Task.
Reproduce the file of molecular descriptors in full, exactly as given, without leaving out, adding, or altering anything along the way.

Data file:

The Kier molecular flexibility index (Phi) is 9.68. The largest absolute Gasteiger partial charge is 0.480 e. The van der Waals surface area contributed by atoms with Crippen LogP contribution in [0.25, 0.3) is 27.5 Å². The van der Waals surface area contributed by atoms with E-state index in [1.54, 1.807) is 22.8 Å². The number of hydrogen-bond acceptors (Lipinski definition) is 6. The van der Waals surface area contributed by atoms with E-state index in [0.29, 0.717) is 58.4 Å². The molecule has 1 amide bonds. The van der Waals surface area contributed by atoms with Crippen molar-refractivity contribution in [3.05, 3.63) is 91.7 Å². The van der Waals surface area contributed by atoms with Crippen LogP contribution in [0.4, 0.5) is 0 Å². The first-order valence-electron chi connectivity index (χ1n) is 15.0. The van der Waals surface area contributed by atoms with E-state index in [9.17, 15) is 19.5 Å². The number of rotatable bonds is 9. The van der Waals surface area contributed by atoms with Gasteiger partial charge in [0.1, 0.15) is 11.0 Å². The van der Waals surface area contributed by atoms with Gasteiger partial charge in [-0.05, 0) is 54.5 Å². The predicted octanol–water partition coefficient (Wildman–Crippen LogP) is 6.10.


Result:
The Kier molecular flexibility index (Phi) is 9.68. The largest absolute Gasteiger partial charge is 0.480 e. The van der Waals surface area contributed by atoms with Crippen LogP contribution in [0.25, 0.3) is 27.5 Å². The van der Waals surface area contributed by atoms with E-state index in [1.54, 1.807) is 22.8 Å². The number of hydrogen-bond acceptors (Lipinski definition) is 6. The van der Waals surface area contributed by atoms with E-state index in [0.29, 0.717) is 58.4 Å². The molecule has 1 amide bonds. The van der Waals surface area contributed by atoms with Crippen molar-refractivity contribution in [3.05, 3.63) is 91.7 Å². The van der Waals surface area contributed by atoms with Crippen LogP contribution in [0.4, 0.5) is 0 Å². The first-order valence-electron chi connectivity index (χ1n) is 15.0. The van der Waals surface area contributed by atoms with E-state index in [9.17, 15) is 19.5 Å². The number of rotatable bonds is 9. The van der Waals surface area contributed by atoms with Gasteiger partial charge in [0.1, 0.15) is 11.0 Å². The van der Waals surface area contributed by atoms with Gasteiger partial charge in [-0.05, 0) is 54.5 Å². The predicted octanol–water partition coefficient (Wildman–Crippen LogP) is 6.10.